First plant STDs, and now this? Bees these days just can’t catch a break: New research shows that bumblebees that have been exposed to neonic pesticides are hopeless when it comes to gathering food.

British scientists reared commercial bumblebees for two weeks on sugar and pollen laced with imidacloprid, which is one of the world’s most commonly used insecticides. The pesticide concentration mimicked that found in farmed oil seed rape, which is grown for biofuel, vegetable oil, and animal feed. Similar colonies were fed pesticide-free sugar and pollen.

After the colonies were released into Scottish gardens to forage for their own food, the scientists monitored how much pollen and nectar the bees gathered and brought back to their hives. When it came to pollen, which is the main part of the bees’ diet, the differences between the pesticide-fed bees and those from control hives was striking. From the paper, published this month in the journal Ecotoxicology:

Whilst the nectar foraging efficiency of bees treated with imidacloprid was not significantly different than that of control bees, treated bees brought back pollen less often than control bees (40 % of trips vs 63 % trips, respectively) and, where pollen was collected, treated bees brought back 31 % less pollen per hour than controls.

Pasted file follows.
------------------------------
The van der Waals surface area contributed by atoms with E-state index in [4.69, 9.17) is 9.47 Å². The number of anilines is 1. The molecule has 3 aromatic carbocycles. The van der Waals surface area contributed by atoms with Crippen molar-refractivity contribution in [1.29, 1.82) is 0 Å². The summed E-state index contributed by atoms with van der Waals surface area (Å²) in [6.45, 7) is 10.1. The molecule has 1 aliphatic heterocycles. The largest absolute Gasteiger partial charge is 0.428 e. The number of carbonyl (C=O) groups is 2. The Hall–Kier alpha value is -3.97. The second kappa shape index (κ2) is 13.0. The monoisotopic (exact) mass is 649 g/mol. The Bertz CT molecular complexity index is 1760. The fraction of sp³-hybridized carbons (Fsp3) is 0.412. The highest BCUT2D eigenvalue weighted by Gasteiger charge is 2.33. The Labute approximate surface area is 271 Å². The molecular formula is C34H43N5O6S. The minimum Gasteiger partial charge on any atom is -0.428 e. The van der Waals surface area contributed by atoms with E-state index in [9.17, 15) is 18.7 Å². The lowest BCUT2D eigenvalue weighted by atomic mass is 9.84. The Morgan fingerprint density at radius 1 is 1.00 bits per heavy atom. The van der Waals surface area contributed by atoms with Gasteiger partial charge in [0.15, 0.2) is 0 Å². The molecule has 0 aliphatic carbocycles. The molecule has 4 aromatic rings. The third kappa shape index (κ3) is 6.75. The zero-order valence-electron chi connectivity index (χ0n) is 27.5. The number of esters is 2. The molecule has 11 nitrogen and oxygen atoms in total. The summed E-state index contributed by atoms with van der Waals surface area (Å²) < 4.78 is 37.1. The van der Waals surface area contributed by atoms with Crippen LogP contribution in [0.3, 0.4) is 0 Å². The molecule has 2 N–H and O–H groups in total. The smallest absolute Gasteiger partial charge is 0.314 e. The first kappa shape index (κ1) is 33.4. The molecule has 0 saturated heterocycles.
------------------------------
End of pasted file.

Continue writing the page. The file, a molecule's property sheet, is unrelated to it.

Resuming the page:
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This study demonstrates that field-realistic doses of these pesticides substantially impacts on foraging ability of bumblebee workers when collecting pollen. …

Pollen is the main protein source for bumblebees and is particularly important for the rearing of young to replace older workers. It has been suggested that foraging for pollen is more challenging than foraging for nectar, and it is usually restricted to dry, sunny weather, whereas nectar can be collected in most conditions except heavy rain, so that pollen rather than nectar shortages are more likely to limit colony success

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The research was conducted on buff-tailed bumblebees — not on the more familiar honeybees. It’s “quite likely” that neonics have similar effects on the pollen-gathering ability of honeybees, researcher Dave Goulson told Grist. “But, obviously, we can’t say for sure.”

Previous research has shown that honeybee behavior is also affected by neonics — and scientists fear that those behavioral changes could be linked to the growing problem of colony collapse disorder. “Nonlethal exposure of honey bees to thiamethoxam (neonicotinoid systemic pesticide) causes high mortality due to homing failure at levels that could put a colony at risk of collapse,” French scientists wrote in a paper published in the journal Science.